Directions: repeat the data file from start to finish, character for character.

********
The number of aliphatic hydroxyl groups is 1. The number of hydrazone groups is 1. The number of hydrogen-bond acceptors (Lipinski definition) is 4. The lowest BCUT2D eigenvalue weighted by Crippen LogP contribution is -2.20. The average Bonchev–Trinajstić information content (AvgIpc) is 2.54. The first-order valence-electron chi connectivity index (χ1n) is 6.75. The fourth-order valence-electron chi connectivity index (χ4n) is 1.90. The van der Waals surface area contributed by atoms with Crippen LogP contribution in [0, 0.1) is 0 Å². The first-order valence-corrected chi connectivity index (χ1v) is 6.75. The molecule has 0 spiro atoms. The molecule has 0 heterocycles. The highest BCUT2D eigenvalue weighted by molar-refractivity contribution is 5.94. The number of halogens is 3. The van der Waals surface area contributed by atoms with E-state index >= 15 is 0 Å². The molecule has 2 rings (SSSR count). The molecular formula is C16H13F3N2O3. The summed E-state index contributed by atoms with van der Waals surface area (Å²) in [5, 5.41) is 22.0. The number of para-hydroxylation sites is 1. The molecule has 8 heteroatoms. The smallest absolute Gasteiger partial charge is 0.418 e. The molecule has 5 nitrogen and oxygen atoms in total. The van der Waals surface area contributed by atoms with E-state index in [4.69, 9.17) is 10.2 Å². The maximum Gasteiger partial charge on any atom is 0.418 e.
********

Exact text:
The number of aliphatic hydroxyl groups is 1. The number of hydrazone groups is 1. The number of hydrogen-bond acceptors (Lipinski definition) is 4. The lowest BCUT2D eigenvalue weighted by Crippen LogP contribution is -2.20. The average Bonchev–Trinajstić information content (AvgIpc) is 2.54. The first-order valence-electron chi connectivity index (χ1n) is 6.75. The fourth-order valence-electron chi connectivity index (χ4n) is 1.90. The van der Waals surface area contributed by atoms with Crippen LogP contribution in [0, 0.1) is 0 Å². The first-order valence-corrected chi connectivity index (χ1v) is 6.75. The molecule has 0 spiro atoms. The molecule has 0 heterocycles. The highest BCUT2D eigenvalue weighted by molar-refractivity contribution is 5.94. The number of halogens is 3. The van der Waals surface area contributed by atoms with E-state index >= 15 is 0 Å². The molecule has 2 rings (SSSR count). The molecular formula is C16H13F3N2O3. The summed E-state index contributed by atoms with van der Waals surface area (Å²) in [5, 5.41) is 22.0. The number of para-hydroxylation sites is 1. The molecule has 8 heteroatoms. The smallest absolute Gasteiger partial charge is 0.418 e. The molecule has 5 nitrogen and oxygen atoms in total. The van der Waals surface area contributed by atoms with E-state index in [4.69, 9.17) is 10.2 Å². The maximum Gasteiger partial charge on any atom is 0.418 e.